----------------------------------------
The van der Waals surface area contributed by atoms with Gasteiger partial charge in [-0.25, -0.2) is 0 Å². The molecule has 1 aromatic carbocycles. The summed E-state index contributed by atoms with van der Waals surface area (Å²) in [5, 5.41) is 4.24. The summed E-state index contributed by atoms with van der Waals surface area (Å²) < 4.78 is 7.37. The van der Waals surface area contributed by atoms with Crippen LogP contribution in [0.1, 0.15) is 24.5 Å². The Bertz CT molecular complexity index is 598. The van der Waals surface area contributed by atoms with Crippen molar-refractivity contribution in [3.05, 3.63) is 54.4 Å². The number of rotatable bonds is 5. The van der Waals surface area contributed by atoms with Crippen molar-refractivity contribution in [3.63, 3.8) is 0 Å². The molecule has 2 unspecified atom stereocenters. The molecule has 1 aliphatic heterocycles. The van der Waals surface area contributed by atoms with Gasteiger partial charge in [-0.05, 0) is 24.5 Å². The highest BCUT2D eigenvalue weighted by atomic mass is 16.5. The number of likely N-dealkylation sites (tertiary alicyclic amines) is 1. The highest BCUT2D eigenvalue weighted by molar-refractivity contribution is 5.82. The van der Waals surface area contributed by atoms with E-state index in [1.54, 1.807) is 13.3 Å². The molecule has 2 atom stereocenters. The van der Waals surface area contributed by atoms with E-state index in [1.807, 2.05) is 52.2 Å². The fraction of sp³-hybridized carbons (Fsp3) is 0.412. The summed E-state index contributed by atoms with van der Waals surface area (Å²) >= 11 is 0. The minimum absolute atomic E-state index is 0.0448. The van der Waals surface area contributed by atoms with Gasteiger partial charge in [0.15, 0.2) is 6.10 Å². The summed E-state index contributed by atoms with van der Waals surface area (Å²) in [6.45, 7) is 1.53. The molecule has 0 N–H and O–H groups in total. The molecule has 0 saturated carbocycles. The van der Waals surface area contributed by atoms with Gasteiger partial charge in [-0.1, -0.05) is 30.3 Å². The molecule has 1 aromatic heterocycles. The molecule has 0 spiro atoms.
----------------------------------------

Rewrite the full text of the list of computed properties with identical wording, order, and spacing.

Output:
The van der Waals surface area contributed by atoms with Gasteiger partial charge in [-0.25, -0.2) is 0 Å². The molecule has 1 aromatic carbocycles. The summed E-state index contributed by atoms with van der Waals surface area (Å²) in [5, 5.41) is 4.24. The summed E-state index contributed by atoms with van der Waals surface area (Å²) < 4.78 is 7.37. The van der Waals surface area contributed by atoms with Crippen LogP contribution in [0.1, 0.15) is 24.5 Å². The Bertz CT molecular complexity index is 598. The van der Waals surface area contributed by atoms with Crippen molar-refractivity contribution in [3.05, 3.63) is 54.4 Å². The number of rotatable bonds is 5. The van der Waals surface area contributed by atoms with Crippen molar-refractivity contribution in [3.63, 3.8) is 0 Å². The molecule has 2 unspecified atom stereocenters. The molecule has 1 aliphatic heterocycles. The van der Waals surface area contributed by atoms with Gasteiger partial charge in [-0.05, 0) is 24.5 Å². The highest BCUT2D eigenvalue weighted by atomic mass is 16.5. The number of likely N-dealkylation sites (tertiary alicyclic amines) is 1. The highest BCUT2D eigenvalue weighted by molar-refractivity contribution is 5.82. The van der Waals surface area contributed by atoms with E-state index in [1.54, 1.807) is 13.3 Å². The molecule has 2 atom stereocenters. The van der Waals surface area contributed by atoms with E-state index in [1.807, 2.05) is 52.2 Å². The fraction of sp³-hybridized carbons (Fsp3) is 0.412. The summed E-state index contributed by atoms with van der Waals surface area (Å²) >= 11 is 0. The minimum absolute atomic E-state index is 0.0448. The van der Waals surface area contributed by atoms with Gasteiger partial charge in [0.15, 0.2) is 6.10 Å². The summed E-state index contributed by atoms with van der Waals surface area (Å²) in [6.45, 7) is 1.53. The molecule has 0 N–H and O–H groups in total. The molecule has 0 saturated carbocycles. The van der Waals surface area contributed by atoms with Gasteiger partial charge in [-0.1, -0.05) is 30.3 Å². The molecule has 1 aromatic heterocycles. The molecule has 0 spiro atoms.